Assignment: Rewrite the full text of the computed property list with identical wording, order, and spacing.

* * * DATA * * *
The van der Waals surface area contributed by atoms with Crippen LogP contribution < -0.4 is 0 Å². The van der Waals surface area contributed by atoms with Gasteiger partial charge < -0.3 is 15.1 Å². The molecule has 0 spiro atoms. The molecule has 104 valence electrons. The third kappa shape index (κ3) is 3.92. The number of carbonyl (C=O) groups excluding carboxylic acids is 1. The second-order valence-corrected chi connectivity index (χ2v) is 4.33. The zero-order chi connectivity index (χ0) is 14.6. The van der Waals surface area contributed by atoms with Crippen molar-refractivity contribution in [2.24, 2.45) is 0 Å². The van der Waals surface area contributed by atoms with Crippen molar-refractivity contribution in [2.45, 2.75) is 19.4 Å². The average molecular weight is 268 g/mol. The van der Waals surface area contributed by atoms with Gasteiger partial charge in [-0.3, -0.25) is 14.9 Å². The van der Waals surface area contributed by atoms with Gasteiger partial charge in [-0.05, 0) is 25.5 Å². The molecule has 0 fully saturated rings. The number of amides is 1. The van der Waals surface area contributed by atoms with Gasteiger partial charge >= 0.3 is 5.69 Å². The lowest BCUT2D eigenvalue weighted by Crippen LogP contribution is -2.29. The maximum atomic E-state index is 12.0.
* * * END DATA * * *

The van der Waals surface area contributed by atoms with Crippen LogP contribution < -0.4 is 0 Å². The van der Waals surface area contributed by atoms with Gasteiger partial charge < -0.3 is 15.1 Å². The molecule has 0 spiro atoms. The molecule has 104 valence electrons. The third kappa shape index (κ3) is 3.92. The number of carbonyl (C=O) groups excluding carboxylic acids is 1. The second-order valence-corrected chi connectivity index (χ2v) is 4.33. The zero-order chi connectivity index (χ0) is 14.6. The van der Waals surface area contributed by atoms with Crippen molar-refractivity contribution in [2.24, 2.45) is 0 Å². The van der Waals surface area contributed by atoms with Crippen molar-refractivity contribution in [2.45, 2.75) is 19.4 Å². The average molecular weight is 268 g/mol. The van der Waals surface area contributed by atoms with Gasteiger partial charge in [-0.3, -0.25) is 14.9 Å². The van der Waals surface area contributed by atoms with Gasteiger partial charge in [-0.05, 0) is 25.5 Å². The molecule has 0 fully saturated rings. The number of amides is 1. The van der Waals surface area contributed by atoms with Gasteiger partial charge >= 0.3 is 5.69 Å². The lowest BCUT2D eigenvalue weighted by Crippen LogP contribution is -2.29. The maximum atomic E-state index is 12.0.